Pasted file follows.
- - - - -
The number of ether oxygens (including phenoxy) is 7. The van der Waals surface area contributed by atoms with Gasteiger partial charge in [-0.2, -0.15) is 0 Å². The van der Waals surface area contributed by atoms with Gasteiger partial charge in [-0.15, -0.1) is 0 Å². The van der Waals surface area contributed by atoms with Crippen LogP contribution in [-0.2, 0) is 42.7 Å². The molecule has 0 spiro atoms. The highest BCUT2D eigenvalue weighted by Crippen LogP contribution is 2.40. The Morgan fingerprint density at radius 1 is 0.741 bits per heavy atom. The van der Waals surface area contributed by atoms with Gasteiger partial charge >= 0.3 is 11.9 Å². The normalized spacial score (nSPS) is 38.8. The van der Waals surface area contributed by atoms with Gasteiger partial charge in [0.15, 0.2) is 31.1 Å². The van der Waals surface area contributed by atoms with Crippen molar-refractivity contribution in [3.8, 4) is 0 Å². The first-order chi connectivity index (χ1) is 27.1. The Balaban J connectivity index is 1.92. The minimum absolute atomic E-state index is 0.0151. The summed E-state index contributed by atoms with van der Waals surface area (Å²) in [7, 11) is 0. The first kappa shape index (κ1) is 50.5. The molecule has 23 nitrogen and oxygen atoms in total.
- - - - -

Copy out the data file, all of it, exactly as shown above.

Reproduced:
The number of ether oxygens (including phenoxy) is 7. The van der Waals surface area contributed by atoms with Gasteiger partial charge in [-0.2, -0.15) is 0 Å². The van der Waals surface area contributed by atoms with Gasteiger partial charge in [-0.15, -0.1) is 0 Å². The van der Waals surface area contributed by atoms with Crippen LogP contribution in [-0.2, 0) is 42.7 Å². The molecule has 0 spiro atoms. The highest BCUT2D eigenvalue weighted by Crippen LogP contribution is 2.40. The Morgan fingerprint density at radius 1 is 0.741 bits per heavy atom. The van der Waals surface area contributed by atoms with Gasteiger partial charge >= 0.3 is 11.9 Å². The normalized spacial score (nSPS) is 38.8. The van der Waals surface area contributed by atoms with Gasteiger partial charge in [0.15, 0.2) is 31.1 Å². The van der Waals surface area contributed by atoms with Crippen molar-refractivity contribution in [3.8, 4) is 0 Å². The first-order chi connectivity index (χ1) is 27.1. The Balaban J connectivity index is 1.92. The minimum absolute atomic E-state index is 0.0151. The summed E-state index contributed by atoms with van der Waals surface area (Å²) in [7, 11) is 0. The first kappa shape index (κ1) is 50.5. The molecule has 23 nitrogen and oxygen atoms in total.